3. Courage to Try Something New
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LEADERSHIP IS A PROCESS OF SOCIAL INFLUENCE, WHICH MAXIMISES THE EFFORTS OF OTHERS TOWARDS THE ACHIEVEMENT OF A SHARED GOAL.
Friday, March 05, 2010
"Courage is not the absence of fear, but rather the judgment that something else is more important than fear." Ambrose Redmoon
Do you have the courage to lead? Successful leaders must possess a variety of skills and attributes to be effective - and courage is certainly a critical one.
What is courage? Courage is demonstrating faith, optimism, and action in an unknown, usually risky, and often scary situation. As Mark Twain said, "Courage is resistance to fear, mastery of fear, not absence of fear."
Viewed in this way, leadership can be thought of as an ongoing series of decisions and actions that require large and small amounts of courage. Successful leaders must summon their own courage and that of their followers on a daily basis.
Here are at least 5 different ways that leaders must demonstrate courage.
1. Courage to Put Yourself Out There
If you want to be a leader, you must be willing to stand for something. You must go out on a limb and profess and practice your belief in someone, something, and/or some cause. Rather than sitting idly by and doing nothing, leadership demands that you put yourself out there to be a passionate advocate for whatever it is you are supporting or defending. When you extend yourself, you must be prepared and courageous enough to take shots and criticism from those who do not support you or your cause.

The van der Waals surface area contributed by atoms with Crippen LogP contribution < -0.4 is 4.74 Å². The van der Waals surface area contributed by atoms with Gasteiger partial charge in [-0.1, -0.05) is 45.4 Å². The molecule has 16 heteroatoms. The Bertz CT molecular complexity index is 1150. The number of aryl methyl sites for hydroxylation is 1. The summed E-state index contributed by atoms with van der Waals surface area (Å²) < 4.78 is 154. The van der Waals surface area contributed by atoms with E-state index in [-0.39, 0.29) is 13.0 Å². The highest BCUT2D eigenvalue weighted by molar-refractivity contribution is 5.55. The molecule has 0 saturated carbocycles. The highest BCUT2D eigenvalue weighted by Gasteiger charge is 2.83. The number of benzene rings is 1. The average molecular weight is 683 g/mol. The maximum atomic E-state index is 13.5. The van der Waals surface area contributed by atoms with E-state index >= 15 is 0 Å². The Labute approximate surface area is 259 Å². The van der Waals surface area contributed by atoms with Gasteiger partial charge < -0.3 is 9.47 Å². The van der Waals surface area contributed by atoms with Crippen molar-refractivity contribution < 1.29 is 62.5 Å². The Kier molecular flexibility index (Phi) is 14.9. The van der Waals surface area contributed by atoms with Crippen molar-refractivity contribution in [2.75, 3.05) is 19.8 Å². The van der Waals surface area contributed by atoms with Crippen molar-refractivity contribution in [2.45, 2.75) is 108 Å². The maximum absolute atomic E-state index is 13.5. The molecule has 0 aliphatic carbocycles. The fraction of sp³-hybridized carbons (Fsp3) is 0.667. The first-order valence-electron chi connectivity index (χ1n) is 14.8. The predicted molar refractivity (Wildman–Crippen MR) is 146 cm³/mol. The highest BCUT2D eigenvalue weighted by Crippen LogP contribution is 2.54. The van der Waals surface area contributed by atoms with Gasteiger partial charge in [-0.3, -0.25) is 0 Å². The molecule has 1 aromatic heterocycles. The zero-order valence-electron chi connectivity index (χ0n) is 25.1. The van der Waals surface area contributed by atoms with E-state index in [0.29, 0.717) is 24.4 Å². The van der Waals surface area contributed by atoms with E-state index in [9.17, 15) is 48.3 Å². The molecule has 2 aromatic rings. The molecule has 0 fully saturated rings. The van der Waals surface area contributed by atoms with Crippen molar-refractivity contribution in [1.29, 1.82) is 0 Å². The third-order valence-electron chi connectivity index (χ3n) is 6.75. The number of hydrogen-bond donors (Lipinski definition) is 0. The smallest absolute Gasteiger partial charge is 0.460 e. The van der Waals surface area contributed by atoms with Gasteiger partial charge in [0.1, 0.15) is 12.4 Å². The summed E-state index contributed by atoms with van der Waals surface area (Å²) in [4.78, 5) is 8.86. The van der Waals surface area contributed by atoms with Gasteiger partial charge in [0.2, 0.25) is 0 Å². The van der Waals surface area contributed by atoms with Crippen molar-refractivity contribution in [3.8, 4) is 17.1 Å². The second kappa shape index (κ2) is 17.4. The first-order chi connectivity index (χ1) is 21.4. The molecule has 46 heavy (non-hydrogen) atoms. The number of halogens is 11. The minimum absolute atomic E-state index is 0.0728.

"Leadership is a choice. It is the choice not to do nothing." Seth Godin
What are you willing to stand for?
2. Courage to Dream Big Dreams
Not only must you have the courage to put yourself out there when you lead, you also must have the audacity and confidence to dream big dreams. Successful leaders have the courage to attempt (and hopefully achieve) big goals. As Erma Bombeck reminds us, "It takes a lot of courage to show your dreams to someone else."
Author Jim Collins of Built to Last: Successful Habits of Visionary Companies and Good to Great: Why Some Companies Make the Leap... and Others Don't found that great companies, organisations, and non-profits created what he called BHAGS - Big, Hairy, Audacious Goals. Examples of BHAGs include putting a man on the moon, becoming #1 in the world, and ending world poverty. It's these challenging yet inspiring goals that cause people to dig deep and bring their best.
Do you have the courage to set some BHAGs for your team?
3. Courage to Try Something New
3. Courage to Try Something New
As a leader, you also must have the courage to forge ahead with no clear path, only your faith in the mission. Leaders are similar to ice breaking ships in that they must breakthrough challenges and obstacles in trying to lead their teams to explore unchartered territory.